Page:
It’s time for Mike Maccagnan to deliver on plan he sold Jets

Jets general manager Mike Maccagnan convinced CEO Christopher Johnson to keep him after a third straight losing season in December. Even as Johnson was preparing a pink slip for coach Todd Bowles, Maccagnan sold Johnson on his plan to put the organization on the right path.

Now, the pressure to deliver on that plan is on.

There is no question about the temperature of Maccagnan’s seat entering 2019. It is a notch below the surface of the sun.

Maccagnan will open free agency’s negotiating period Monday afternoon armed with plenty of salary cap space and more holes on his roster than Jussie Smollett had in his story.

This is a defining moment for Maccagnan, who is 24-40 in his time as the Jets’ GM. To put it simply, he is out of chances. If he does not deliver this offseason, he will be looking for work next offseason.

But free agency is a tricky game for general managers and Maccagnan must navigate this deftly. It is simple for fans and media members to look at a list of names and pick out all the best ones the Jets should sign like you’re ordering off a menu. Give me Le’Veon Bell from column A, Trey Flowers from column B and I’ll finish it off with the best offensive linemen you have.

In reality, free agents are free agents for a reason. The teams that know them best have cast them aside. Sometimes it is age, sometimes it is injuries, sometimes it is a lack of production. But there is always a reason they become free.

Maccagnan should know this as well as anyone. His big free-agent signings have blown up in his face more than once. Darrelle Revis grabbed some headlines for the Jets in 2015, but was a shell of his former self. The Ryan Fitzpatrick re-signing was a mess. Even signing one of their own — Muhammad Wilkerson to a five-year, $86 million deal left Maccagnan looking bad.

Last season, Maccagnan gave cornerback Trumaine Johnson a five-year, $72.5 million contract. Johnson gave up several huge plays, committed a few awful penalties and failed to show up for work in Week 17. Let’s just say the early returns on that signing are troubling.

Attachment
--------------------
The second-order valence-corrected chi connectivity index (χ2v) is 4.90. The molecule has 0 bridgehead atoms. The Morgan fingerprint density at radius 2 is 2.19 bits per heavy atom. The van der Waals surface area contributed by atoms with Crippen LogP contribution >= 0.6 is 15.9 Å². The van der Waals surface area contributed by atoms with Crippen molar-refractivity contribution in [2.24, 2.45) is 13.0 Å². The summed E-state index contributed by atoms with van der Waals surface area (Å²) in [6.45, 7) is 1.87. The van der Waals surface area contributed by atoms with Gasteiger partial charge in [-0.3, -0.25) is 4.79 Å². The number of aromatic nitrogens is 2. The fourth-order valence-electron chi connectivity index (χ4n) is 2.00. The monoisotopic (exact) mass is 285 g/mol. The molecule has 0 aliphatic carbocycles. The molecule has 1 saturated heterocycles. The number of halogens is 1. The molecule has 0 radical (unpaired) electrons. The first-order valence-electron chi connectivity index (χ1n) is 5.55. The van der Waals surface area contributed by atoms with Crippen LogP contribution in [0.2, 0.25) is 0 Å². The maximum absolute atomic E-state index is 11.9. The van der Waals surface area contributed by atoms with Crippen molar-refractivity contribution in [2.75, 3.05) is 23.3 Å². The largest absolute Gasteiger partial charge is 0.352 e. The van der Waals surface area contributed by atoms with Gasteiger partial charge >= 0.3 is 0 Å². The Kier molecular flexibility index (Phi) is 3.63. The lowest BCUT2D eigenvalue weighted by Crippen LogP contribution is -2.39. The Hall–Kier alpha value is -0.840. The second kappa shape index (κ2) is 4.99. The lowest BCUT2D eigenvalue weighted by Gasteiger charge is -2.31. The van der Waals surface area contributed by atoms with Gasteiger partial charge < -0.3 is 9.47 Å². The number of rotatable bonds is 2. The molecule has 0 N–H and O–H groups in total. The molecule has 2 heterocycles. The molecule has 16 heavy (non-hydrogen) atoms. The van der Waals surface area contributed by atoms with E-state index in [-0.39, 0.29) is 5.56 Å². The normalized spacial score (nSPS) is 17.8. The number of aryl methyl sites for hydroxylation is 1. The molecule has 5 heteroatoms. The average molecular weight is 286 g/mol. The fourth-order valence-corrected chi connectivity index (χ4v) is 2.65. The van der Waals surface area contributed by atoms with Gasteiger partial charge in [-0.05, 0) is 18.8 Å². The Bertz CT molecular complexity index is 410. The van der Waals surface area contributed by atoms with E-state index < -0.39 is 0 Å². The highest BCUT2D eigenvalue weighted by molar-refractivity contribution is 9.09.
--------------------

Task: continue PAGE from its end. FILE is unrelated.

This year is a test to see if Maccagnan has learned from his mistakes. Signing the best cornerback available like Johnson does not mean you are getting a player worth the money he commands in free agency. Prices get inflated when you have desperate teams trying to plug holes.

The best teams draft well, develop those players and supplement through free agency. Maccagnan has not drafted all that well either, which is why fans expect a spending spree this week.

Maccagnan’s best free agent deals have been the second-tier free agents he has signed. James Carpenter (4 years, $19.1 million), Steve McLendon (3 years, $10.5 million), Kelvin Beachum (3 years, $24 million) and Avery Williamson (3 years, $22.5 million) have all been valuable signings by Maccagnan.

This is what fans, and especially Maccagnan, must keep in mind this week. Being “aggressive” in free agency as Maccagnan has said the Jets will be is not as important as being smart about free agency.

The Jets have $83 million in salary cap space, according to, after agreeing to the trade for guard Kelechi Osemele on Sunday. That sounds like a lot until you consider the Jets need to replace a third of their roster. They have a league-high 25 free agents. They also need to stash some of that money for their draft picks and for in-season pickups.

If Maccagnan is smart, he will stay in the Le’Veon Bell sweepstakes only until the price tag climbs above $14 million per season. He will concentrate on fixing his offensive line [Osemele was a good start], adding a pass rusher and finding a cornerback. But that does not mean spending crazy money on every top free agent. Maccagnan must do his damage in that second tier where value can be found. Add one or two big names, but build the locker room for Adam Gase through free agency’s middle class and the draft.

Maccagnan can’t afford to get this wrong or there will be no convincing Johnson to keep him this December.

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